Until that point, Aceves was doing extremely well.  He had just pitched five shutout innings.  But he imploded in the sixth.  He allowed a walk and two consecutive home runs for a grand total of three runs.  If we hadn’t added on those two insurance runs, Aceves’s complete and total fail would have tied the game.  Aceves didn’t even record a single out that inning.  It was absolutely awful.  In the blink of an eye, he lost all command and control, and he just couldn’t find the strike zone at all.  Fortunately, John made the switch to Tazawa just in time; Tazawa sent down the Indians in order after that.  Just in time indeed.

In the end, the game finished similarly to how it began.  Ellsbury singled to lead off the eighth, moved to second on a wild pitch, and scored on a fantastic combination of a sac bunt by Victorino and a throwing error.

Uehara pitched a great eighth, Bailey pitched a great ninth, and we won, 6-3!

In other news, the Bruins beat the Sabres, 2-1.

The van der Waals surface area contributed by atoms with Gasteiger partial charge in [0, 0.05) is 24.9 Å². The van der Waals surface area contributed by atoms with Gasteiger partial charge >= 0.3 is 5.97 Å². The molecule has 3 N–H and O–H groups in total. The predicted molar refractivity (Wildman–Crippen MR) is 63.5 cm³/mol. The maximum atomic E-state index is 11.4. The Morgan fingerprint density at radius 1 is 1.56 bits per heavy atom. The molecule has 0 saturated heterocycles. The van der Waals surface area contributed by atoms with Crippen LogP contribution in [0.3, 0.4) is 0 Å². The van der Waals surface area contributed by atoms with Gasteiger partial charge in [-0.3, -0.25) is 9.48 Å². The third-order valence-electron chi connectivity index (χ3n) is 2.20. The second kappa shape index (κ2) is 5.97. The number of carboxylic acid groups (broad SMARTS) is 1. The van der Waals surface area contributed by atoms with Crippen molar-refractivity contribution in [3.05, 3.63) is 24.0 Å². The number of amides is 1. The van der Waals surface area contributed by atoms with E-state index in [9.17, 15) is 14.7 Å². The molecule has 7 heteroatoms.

AP Photo

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I can’t even believe that this day has finally arrived.  Out of the interminable slog that was all of last year, out of the rounds and rounds of speculation that was this offseason, we have finally emerged to welcome baseball back to Boston with open arms! I don’t know about you, but I really feel like I’ve earned this one.  It’s been rough, man.  With the way last season went, I felt like it was winter before the season was even over.  It was a long and cold one.  We’ve done without for way too long.  And then, suddenly, April arrived, and we enjoyed the glorious first opportunity of kicking back, relaxing, and taking in three hours and thirty-seven minutes of pure, unadulterated glory.  Man, it’s good to be back.

Where do I even start? I don’t even know.  It was all so divinely inspired.  I can’t even talk about it.